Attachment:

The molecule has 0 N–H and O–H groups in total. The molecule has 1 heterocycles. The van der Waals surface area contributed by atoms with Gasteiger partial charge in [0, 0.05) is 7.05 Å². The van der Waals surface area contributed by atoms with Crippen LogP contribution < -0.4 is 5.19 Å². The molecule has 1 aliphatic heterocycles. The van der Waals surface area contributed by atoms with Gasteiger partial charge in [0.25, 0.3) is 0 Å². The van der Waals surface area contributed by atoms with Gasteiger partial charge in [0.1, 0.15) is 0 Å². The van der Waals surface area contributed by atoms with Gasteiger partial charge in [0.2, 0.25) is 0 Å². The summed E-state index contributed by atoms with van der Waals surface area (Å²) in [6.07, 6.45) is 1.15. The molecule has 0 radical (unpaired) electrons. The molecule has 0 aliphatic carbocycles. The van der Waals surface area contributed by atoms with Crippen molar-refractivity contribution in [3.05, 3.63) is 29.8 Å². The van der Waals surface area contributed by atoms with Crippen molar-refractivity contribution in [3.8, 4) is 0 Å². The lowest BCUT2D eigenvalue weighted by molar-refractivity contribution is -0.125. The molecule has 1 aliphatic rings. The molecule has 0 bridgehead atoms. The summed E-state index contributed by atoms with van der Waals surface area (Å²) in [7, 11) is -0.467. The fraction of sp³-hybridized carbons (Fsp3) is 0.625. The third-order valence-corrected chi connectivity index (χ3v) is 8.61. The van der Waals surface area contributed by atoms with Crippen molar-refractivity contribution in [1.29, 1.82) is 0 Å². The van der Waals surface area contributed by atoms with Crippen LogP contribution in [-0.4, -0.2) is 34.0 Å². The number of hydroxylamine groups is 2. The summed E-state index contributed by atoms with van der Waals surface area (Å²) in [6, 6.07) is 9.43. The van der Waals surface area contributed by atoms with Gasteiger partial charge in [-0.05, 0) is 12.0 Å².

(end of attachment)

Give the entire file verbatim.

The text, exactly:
The molecule has 0 N–H and O–H groups in total. The molecule has 1 heterocycles. The van der Waals surface area contributed by atoms with Gasteiger partial charge in [0, 0.05) is 7.05 Å². The van der Waals surface area contributed by atoms with Crippen LogP contribution < -0.4 is 5.19 Å². The molecule has 1 aliphatic heterocycles. The van der Waals surface area contributed by atoms with Gasteiger partial charge in [0.25, 0.3) is 0 Å². The van der Waals surface area contributed by atoms with Gasteiger partial charge in [0.1, 0.15) is 0 Å². The van der Waals surface area contributed by atoms with Gasteiger partial charge in [0.2, 0.25) is 0 Å². The summed E-state index contributed by atoms with van der Waals surface area (Å²) in [6.07, 6.45) is 1.15. The molecule has 0 radical (unpaired) electrons. The molecule has 0 aliphatic carbocycles. The van der Waals surface area contributed by atoms with Crippen molar-refractivity contribution in [3.05, 3.63) is 29.8 Å². The van der Waals surface area contributed by atoms with Crippen molar-refractivity contribution in [3.8, 4) is 0 Å². The lowest BCUT2D eigenvalue weighted by molar-refractivity contribution is -0.125. The molecule has 1 aliphatic rings. The molecule has 0 bridgehead atoms. The summed E-state index contributed by atoms with van der Waals surface area (Å²) in [7, 11) is -0.467. The fraction of sp³-hybridized carbons (Fsp3) is 0.625. The third-order valence-corrected chi connectivity index (χ3v) is 8.61. The van der Waals surface area contributed by atoms with Crippen molar-refractivity contribution in [1.29, 1.82) is 0 Å². The van der Waals surface area contributed by atoms with Crippen LogP contribution in [-0.4, -0.2) is 34.0 Å². The number of hydroxylamine groups is 2. The summed E-state index contributed by atoms with van der Waals surface area (Å²) in [6, 6.07) is 9.43. The van der Waals surface area contributed by atoms with Gasteiger partial charge in [-0.05, 0) is 12.0 Å².